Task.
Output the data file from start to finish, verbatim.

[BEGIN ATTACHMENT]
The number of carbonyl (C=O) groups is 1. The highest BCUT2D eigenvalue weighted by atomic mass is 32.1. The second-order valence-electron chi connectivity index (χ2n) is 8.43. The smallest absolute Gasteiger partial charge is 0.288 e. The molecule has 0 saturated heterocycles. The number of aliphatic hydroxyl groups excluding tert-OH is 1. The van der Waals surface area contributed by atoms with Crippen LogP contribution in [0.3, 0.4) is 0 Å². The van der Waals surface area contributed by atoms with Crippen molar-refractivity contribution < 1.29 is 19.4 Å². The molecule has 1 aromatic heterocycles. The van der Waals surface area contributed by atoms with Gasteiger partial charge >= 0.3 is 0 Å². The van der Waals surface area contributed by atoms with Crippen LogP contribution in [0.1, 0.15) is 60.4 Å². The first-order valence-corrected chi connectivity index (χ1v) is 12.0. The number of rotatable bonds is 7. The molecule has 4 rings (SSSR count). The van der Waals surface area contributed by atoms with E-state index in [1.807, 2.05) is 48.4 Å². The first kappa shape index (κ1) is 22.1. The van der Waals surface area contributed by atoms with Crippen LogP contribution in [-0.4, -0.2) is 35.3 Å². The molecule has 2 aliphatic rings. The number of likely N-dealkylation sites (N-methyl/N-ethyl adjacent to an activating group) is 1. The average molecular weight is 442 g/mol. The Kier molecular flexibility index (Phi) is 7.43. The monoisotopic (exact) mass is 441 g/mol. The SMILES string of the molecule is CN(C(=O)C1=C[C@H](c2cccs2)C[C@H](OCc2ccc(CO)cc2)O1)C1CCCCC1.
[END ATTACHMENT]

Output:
The number of carbonyl (C=O) groups is 1. The highest BCUT2D eigenvalue weighted by atomic mass is 32.1. The second-order valence-electron chi connectivity index (χ2n) is 8.43. The smallest absolute Gasteiger partial charge is 0.288 e. The molecule has 0 saturated heterocycles. The number of aliphatic hydroxyl groups excluding tert-OH is 1. The van der Waals surface area contributed by atoms with Crippen LogP contribution in [0.3, 0.4) is 0 Å². The van der Waals surface area contributed by atoms with Crippen molar-refractivity contribution < 1.29 is 19.4 Å². The molecule has 1 aromatic heterocycles. The van der Waals surface area contributed by atoms with Gasteiger partial charge >= 0.3 is 0 Å². The van der Waals surface area contributed by atoms with Crippen LogP contribution in [0.1, 0.15) is 60.4 Å². The first-order valence-corrected chi connectivity index (χ1v) is 12.0. The number of rotatable bonds is 7. The molecule has 4 rings (SSSR count). The van der Waals surface area contributed by atoms with E-state index in [1.807, 2.05) is 48.4 Å². The first kappa shape index (κ1) is 22.1. The van der Waals surface area contributed by atoms with Crippen LogP contribution in [-0.4, -0.2) is 35.3 Å². The molecule has 2 aliphatic rings. The number of likely N-dealkylation sites (N-methyl/N-ethyl adjacent to an activating group) is 1. The average molecular weight is 442 g/mol. The Kier molecular flexibility index (Phi) is 7.43. The monoisotopic (exact) mass is 441 g/mol. The SMILES string of the molecule is CN(C(=O)C1=C[C@H](c2cccs2)C[C@H](OCc2ccc(CO)cc2)O1)C1CCCCC1.